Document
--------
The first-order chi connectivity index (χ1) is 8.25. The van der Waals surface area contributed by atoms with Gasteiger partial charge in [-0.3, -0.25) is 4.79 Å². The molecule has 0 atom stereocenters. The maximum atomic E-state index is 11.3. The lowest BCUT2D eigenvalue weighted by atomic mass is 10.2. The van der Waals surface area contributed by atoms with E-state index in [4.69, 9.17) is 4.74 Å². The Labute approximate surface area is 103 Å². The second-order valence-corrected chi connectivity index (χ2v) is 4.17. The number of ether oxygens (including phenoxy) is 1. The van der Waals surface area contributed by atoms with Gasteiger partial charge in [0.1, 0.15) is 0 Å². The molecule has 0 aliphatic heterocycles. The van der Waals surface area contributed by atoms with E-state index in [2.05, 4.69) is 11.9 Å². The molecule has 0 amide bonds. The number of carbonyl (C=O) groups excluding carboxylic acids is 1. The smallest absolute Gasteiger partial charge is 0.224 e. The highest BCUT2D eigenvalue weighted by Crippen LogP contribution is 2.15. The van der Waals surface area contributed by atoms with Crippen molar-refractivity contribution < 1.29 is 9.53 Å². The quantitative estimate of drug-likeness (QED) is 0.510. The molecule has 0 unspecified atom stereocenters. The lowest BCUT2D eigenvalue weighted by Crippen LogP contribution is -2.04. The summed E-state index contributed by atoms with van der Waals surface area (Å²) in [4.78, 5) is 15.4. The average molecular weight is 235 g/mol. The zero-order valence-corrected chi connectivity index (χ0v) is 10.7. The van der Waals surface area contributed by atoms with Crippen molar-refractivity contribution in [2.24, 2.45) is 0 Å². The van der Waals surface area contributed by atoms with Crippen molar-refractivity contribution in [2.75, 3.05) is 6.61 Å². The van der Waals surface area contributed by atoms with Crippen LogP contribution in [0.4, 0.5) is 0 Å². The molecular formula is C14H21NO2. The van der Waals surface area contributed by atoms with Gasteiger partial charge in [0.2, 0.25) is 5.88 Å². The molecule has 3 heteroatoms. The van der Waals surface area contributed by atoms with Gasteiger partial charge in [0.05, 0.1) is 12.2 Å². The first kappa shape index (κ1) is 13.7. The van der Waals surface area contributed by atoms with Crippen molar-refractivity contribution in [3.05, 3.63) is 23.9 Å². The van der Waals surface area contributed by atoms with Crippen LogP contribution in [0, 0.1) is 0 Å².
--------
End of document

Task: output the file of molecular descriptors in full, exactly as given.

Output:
The first-order chi connectivity index (χ1) is 8.25. The van der Waals surface area contributed by atoms with Gasteiger partial charge in [-0.3, -0.25) is 4.79 Å². The molecule has 0 atom stereocenters. The maximum atomic E-state index is 11.3. The lowest BCUT2D eigenvalue weighted by atomic mass is 10.2. The van der Waals surface area contributed by atoms with E-state index in [4.69, 9.17) is 4.74 Å². The Labute approximate surface area is 103 Å². The second-order valence-corrected chi connectivity index (χ2v) is 4.17. The number of ether oxygens (including phenoxy) is 1. The van der Waals surface area contributed by atoms with Gasteiger partial charge in [0.1, 0.15) is 0 Å². The molecule has 0 aliphatic heterocycles. The van der Waals surface area contributed by atoms with E-state index in [2.05, 4.69) is 11.9 Å². The molecule has 0 amide bonds. The number of carbonyl (C=O) groups excluding carboxylic acids is 1. The smallest absolute Gasteiger partial charge is 0.224 e. The highest BCUT2D eigenvalue weighted by Crippen LogP contribution is 2.15. The van der Waals surface area contributed by atoms with Crippen molar-refractivity contribution < 1.29 is 9.53 Å². The quantitative estimate of drug-likeness (QED) is 0.510. The molecule has 0 unspecified atom stereocenters. The lowest BCUT2D eigenvalue weighted by Crippen LogP contribution is -2.04. The summed E-state index contributed by atoms with van der Waals surface area (Å²) in [4.78, 5) is 15.4. The average molecular weight is 235 g/mol. The zero-order valence-corrected chi connectivity index (χ0v) is 10.7. The van der Waals surface area contributed by atoms with Crippen molar-refractivity contribution in [2.24, 2.45) is 0 Å². The van der Waals surface area contributed by atoms with Crippen molar-refractivity contribution in [2.75, 3.05) is 6.61 Å². The van der Waals surface area contributed by atoms with Crippen LogP contribution in [0.4, 0.5) is 0 Å². The molecular formula is C14H21NO2. The van der Waals surface area contributed by atoms with Gasteiger partial charge in [0.2, 0.25) is 5.88 Å². The molecule has 3 heteroatoms. The van der Waals surface area contributed by atoms with Gasteiger partial charge in [0.05, 0.1) is 12.2 Å². The first kappa shape index (κ1) is 13.7. The van der Waals surface area contributed by atoms with Crippen molar-refractivity contribution in [3.05, 3.63) is 23.9 Å². The van der Waals surface area contributed by atoms with Crippen LogP contribution in [0, 0.1) is 0 Å².